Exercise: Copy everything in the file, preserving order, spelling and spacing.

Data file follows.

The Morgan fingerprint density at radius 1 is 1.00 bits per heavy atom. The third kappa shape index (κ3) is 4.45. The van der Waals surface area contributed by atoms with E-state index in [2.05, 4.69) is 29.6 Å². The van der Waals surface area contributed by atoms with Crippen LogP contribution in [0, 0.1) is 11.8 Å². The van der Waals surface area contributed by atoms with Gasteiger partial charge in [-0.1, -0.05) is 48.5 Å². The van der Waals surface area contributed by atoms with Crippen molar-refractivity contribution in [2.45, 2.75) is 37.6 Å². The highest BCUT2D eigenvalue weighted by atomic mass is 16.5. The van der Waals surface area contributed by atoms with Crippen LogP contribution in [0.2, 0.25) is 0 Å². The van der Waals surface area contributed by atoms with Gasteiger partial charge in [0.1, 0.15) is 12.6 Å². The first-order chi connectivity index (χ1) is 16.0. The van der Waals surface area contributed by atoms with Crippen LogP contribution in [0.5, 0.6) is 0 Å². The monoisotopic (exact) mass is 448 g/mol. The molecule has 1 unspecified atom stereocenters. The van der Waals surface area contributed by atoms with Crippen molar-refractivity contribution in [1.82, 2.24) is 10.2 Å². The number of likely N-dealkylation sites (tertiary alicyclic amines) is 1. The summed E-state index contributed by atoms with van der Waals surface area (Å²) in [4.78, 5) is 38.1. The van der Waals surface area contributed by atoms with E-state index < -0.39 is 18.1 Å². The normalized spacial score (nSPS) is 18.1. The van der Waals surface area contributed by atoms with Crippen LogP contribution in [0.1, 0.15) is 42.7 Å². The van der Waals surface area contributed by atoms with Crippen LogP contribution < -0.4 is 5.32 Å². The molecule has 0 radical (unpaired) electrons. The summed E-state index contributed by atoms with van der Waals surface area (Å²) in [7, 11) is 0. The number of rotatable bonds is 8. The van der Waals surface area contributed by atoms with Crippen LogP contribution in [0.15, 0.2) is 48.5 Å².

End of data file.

The Morgan fingerprint density at radius 1 is 1.00 bits per heavy atom. The third kappa shape index (κ3) is 4.45. The van der Waals surface area contributed by atoms with E-state index in [2.05, 4.69) is 29.6 Å². The van der Waals surface area contributed by atoms with Crippen LogP contribution in [0, 0.1) is 11.8 Å². The van der Waals surface area contributed by atoms with Gasteiger partial charge in [-0.1, -0.05) is 48.5 Å². The van der Waals surface area contributed by atoms with Crippen molar-refractivity contribution in [2.45, 2.75) is 37.6 Å². The highest BCUT2D eigenvalue weighted by atomic mass is 16.5. The van der Waals surface area contributed by atoms with Crippen LogP contribution in [0.2, 0.25) is 0 Å². The van der Waals surface area contributed by atoms with Gasteiger partial charge in [0.1, 0.15) is 12.6 Å². The first-order chi connectivity index (χ1) is 16.0. The van der Waals surface area contributed by atoms with Crippen LogP contribution in [0.5, 0.6) is 0 Å². The monoisotopic (exact) mass is 448 g/mol. The molecule has 1 unspecified atom stereocenters. The van der Waals surface area contributed by atoms with Crippen molar-refractivity contribution in [1.82, 2.24) is 10.2 Å². The number of likely N-dealkylation sites (tertiary alicyclic amines) is 1. The summed E-state index contributed by atoms with van der Waals surface area (Å²) in [4.78, 5) is 38.1. The van der Waals surface area contributed by atoms with E-state index < -0.39 is 18.1 Å². The normalized spacial score (nSPS) is 18.1. The van der Waals surface area contributed by atoms with Crippen LogP contribution in [0.1, 0.15) is 42.7 Å². The van der Waals surface area contributed by atoms with Crippen LogP contribution < -0.4 is 5.32 Å². The molecule has 0 radical (unpaired) electrons. The summed E-state index contributed by atoms with van der Waals surface area (Å²) in [7, 11) is 0. The number of rotatable bonds is 8. The van der Waals surface area contributed by atoms with Crippen LogP contribution in [0.15, 0.2) is 48.5 Å².